From the famed primary school academy of O’Connell School in Richmond Street, Dublin, Jimmy advanced to Blackrock and Belvedere Colleges respectively. Equipped with a sound level of education the budding entertainer emigrated to Edinburgh, Scotland, and qualified as an optician in 1920 and soon after returned to Dublin where he set up his own opticians business.
Ireland was now in a major political state of chaos from 1916 up to the Irish Civil War of the early 1920’s and Dublin, with Michael Collins at the helm, was the nerve centre of most of the turmoil.
As the political turmoil extended through the Civil War, Jimmy O’Dea began dabbling in amateur drama productions and then made a conscious decision to engage his sister in his opticians business. He finally handed over the business reins to his sibling in 1927.
From 1927 onwards theatre became Jimmy O’Dea’s full time occupation and just a mere twelve months following his major career decision, he rose to international fame with his appearances in “How Are We” and “Sinbad The Sailor”.
Also in 1927 he went on his maiden British tour but despite reaching out to a wider audience, doubts began to emerge if he had made a wise career choice.
While walking on a Dublin street Jimmy met well known Dublin man, Harry O’Donovan, an entrepreneur and fellow actor in the entertainment business. Over a chat and a few beers, the budding duo decided on a partnership, an association that had a slow beginning in 1928.
Their first production was “Here We Are” at the Queen’s Theatre, Dublin, and this proved a smash hit at the box office. Two shows annually followed up their maiden venture and for two decades the Olympia and Gaiety Theatres hosted numerous successful productions.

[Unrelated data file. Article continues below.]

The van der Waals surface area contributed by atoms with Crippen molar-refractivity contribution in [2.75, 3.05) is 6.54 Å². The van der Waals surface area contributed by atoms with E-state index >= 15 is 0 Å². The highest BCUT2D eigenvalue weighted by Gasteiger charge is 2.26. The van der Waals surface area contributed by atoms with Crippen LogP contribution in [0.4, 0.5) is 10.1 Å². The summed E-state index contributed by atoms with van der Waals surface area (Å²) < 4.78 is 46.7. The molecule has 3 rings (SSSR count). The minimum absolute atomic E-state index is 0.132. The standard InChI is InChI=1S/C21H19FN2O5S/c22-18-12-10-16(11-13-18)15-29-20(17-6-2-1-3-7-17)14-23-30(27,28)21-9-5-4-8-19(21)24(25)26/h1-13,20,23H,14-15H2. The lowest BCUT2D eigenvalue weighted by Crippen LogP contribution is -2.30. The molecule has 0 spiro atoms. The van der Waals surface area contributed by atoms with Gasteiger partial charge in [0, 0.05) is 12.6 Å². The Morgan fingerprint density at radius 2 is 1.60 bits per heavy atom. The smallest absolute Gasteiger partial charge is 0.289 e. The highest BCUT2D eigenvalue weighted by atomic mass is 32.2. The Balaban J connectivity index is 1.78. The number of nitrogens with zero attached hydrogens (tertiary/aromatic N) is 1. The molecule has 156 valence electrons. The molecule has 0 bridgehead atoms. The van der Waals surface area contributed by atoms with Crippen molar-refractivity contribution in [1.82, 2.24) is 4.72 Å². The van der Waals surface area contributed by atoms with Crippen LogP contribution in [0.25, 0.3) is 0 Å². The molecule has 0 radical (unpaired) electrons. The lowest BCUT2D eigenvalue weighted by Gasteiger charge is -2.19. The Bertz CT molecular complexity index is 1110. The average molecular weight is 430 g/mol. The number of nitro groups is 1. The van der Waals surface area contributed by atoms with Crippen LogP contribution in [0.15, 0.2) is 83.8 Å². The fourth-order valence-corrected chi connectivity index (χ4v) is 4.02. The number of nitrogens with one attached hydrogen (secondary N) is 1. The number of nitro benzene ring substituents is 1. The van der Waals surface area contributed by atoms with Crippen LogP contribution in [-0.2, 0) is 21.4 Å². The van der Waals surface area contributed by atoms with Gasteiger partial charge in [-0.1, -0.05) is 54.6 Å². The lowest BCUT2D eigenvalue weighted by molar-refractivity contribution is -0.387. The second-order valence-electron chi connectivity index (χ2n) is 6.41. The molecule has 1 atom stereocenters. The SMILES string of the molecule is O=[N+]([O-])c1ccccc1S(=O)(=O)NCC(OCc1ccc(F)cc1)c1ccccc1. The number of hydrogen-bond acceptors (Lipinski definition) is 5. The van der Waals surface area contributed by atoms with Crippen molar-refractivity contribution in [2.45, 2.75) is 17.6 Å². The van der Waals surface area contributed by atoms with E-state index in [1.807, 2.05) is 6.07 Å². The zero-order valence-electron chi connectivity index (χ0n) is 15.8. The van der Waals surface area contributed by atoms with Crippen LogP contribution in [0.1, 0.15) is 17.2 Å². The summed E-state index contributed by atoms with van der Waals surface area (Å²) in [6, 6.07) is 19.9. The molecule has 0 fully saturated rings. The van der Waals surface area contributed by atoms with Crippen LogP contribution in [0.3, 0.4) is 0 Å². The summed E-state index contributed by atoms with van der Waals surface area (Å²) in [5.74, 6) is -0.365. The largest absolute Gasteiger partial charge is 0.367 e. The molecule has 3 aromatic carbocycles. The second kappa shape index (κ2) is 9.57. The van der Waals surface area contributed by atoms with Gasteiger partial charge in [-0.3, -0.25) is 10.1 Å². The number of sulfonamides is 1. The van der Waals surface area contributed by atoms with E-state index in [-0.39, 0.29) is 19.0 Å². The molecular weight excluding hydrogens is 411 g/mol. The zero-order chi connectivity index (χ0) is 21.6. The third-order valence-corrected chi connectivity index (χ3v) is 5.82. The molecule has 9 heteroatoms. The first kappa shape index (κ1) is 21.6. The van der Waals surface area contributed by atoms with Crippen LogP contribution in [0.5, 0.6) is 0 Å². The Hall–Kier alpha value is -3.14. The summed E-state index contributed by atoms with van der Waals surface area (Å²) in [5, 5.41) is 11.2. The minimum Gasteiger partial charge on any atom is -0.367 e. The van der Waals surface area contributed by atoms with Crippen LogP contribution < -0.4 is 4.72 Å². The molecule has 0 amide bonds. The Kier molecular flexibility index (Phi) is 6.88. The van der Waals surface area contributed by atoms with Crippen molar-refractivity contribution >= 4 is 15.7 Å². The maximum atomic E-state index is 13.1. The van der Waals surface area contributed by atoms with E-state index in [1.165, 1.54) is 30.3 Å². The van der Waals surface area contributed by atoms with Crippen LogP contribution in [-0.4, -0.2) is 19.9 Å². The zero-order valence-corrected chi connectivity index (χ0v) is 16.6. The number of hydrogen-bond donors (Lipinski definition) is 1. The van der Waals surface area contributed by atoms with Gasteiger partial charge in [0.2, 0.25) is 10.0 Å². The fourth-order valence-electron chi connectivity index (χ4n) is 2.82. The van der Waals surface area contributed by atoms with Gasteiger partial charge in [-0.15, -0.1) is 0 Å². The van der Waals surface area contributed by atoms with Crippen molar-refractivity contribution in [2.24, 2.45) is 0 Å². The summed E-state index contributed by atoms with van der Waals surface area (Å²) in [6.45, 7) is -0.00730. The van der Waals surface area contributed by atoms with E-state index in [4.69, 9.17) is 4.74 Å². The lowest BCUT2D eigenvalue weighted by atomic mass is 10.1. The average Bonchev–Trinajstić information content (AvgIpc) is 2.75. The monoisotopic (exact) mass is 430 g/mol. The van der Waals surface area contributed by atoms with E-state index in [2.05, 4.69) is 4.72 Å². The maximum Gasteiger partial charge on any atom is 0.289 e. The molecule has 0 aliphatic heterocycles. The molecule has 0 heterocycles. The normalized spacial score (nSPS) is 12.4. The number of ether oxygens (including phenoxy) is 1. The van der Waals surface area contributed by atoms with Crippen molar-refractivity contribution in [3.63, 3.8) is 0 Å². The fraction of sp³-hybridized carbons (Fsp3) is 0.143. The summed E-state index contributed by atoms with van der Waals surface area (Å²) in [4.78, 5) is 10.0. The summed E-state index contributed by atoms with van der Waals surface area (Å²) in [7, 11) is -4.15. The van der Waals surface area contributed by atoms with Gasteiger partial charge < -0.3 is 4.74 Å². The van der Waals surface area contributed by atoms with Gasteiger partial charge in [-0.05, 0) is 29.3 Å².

When Irish senior citizens speak of Biddy Mulligan, they still fondly remember Jimmy O’Dea as the rogue street vendor and dressed up in women’s attire. The song “Biddy Mulligan The Pride Of The Coombe” became a huge hit when recorded by Jimmy. The song was penned in 1930 by Séamus Kavanagh.
Many actors and actresses shared many stages with Jimmy O’Dea and Maureen Potter was a stand out partner who touched the lives of thousands of Irish people. Actors such as Cecil Sheridan, Danny Cummins, Noel Purcell, David Kelly and Cyril Cusack, all shared centre stage with the famous Dublin actor.
In film circles “The Rising Of the Moon” in 1957 and “Darby O’Gill And The Little People” in 1959, new horizons opened for Jimmy with cinema fans. His RTE radio fans especially looked forward to his musings over the annual Christmas festive period and when RTE Television made its way into Irish homes in the early 1960’s with the ever popular “O’Deas Your Man” in 1964, Jimmy O’Dea had reached the pinnacle of his professional acting career.
On the 7th January 1965, 65 years old Jimmy went to his eternal reward and was laid to rest at Glasnevin Cemetery, Dublin, with an oration by the Taoiseach of Ireland, Mr. Seán Lemass at the graveside.
Jimmy O’Dea’s married life to film impresario, Ursula Doyle, commenced in 1959 when he was a mere 60 years old and terminated on his untimely death.